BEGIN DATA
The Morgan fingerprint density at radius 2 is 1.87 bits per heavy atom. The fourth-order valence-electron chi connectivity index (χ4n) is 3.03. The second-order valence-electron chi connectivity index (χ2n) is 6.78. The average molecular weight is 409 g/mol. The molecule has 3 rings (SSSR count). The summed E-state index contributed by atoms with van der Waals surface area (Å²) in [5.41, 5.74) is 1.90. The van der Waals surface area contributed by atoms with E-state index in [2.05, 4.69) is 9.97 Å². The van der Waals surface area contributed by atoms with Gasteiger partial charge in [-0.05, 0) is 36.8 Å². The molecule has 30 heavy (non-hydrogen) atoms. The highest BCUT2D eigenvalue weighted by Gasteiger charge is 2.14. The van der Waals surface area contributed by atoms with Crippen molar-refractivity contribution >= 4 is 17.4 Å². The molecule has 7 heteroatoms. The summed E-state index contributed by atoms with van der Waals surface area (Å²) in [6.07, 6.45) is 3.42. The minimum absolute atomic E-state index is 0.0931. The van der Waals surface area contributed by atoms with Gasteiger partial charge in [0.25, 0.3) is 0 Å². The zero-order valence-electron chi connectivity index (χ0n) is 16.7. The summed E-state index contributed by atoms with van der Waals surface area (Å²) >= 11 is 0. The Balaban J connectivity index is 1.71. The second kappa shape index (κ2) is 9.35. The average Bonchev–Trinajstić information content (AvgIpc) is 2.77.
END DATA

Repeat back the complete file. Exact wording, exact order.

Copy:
The Morgan fingerprint density at radius 2 is 1.87 bits per heavy atom. The fourth-order valence-electron chi connectivity index (χ4n) is 3.03. The second-order valence-electron chi connectivity index (χ2n) is 6.78. The average molecular weight is 409 g/mol. The molecule has 3 rings (SSSR count). The summed E-state index contributed by atoms with van der Waals surface area (Å²) in [5.41, 5.74) is 1.90. The van der Waals surface area contributed by atoms with E-state index in [2.05, 4.69) is 9.97 Å². The van der Waals surface area contributed by atoms with Gasteiger partial charge in [-0.05, 0) is 36.8 Å². The molecule has 30 heavy (non-hydrogen) atoms. The highest BCUT2D eigenvalue weighted by Gasteiger charge is 2.14. The van der Waals surface area contributed by atoms with Crippen molar-refractivity contribution >= 4 is 17.4 Å². The molecule has 7 heteroatoms. The summed E-state index contributed by atoms with van der Waals surface area (Å²) in [6.07, 6.45) is 3.42. The minimum absolute atomic E-state index is 0.0931. The van der Waals surface area contributed by atoms with Gasteiger partial charge in [0.25, 0.3) is 0 Å². The zero-order valence-electron chi connectivity index (χ0n) is 16.7. The summed E-state index contributed by atoms with van der Waals surface area (Å²) >= 11 is 0. The Balaban J connectivity index is 1.71. The second kappa shape index (κ2) is 9.35. The average Bonchev–Trinajstić information content (AvgIpc) is 2.77.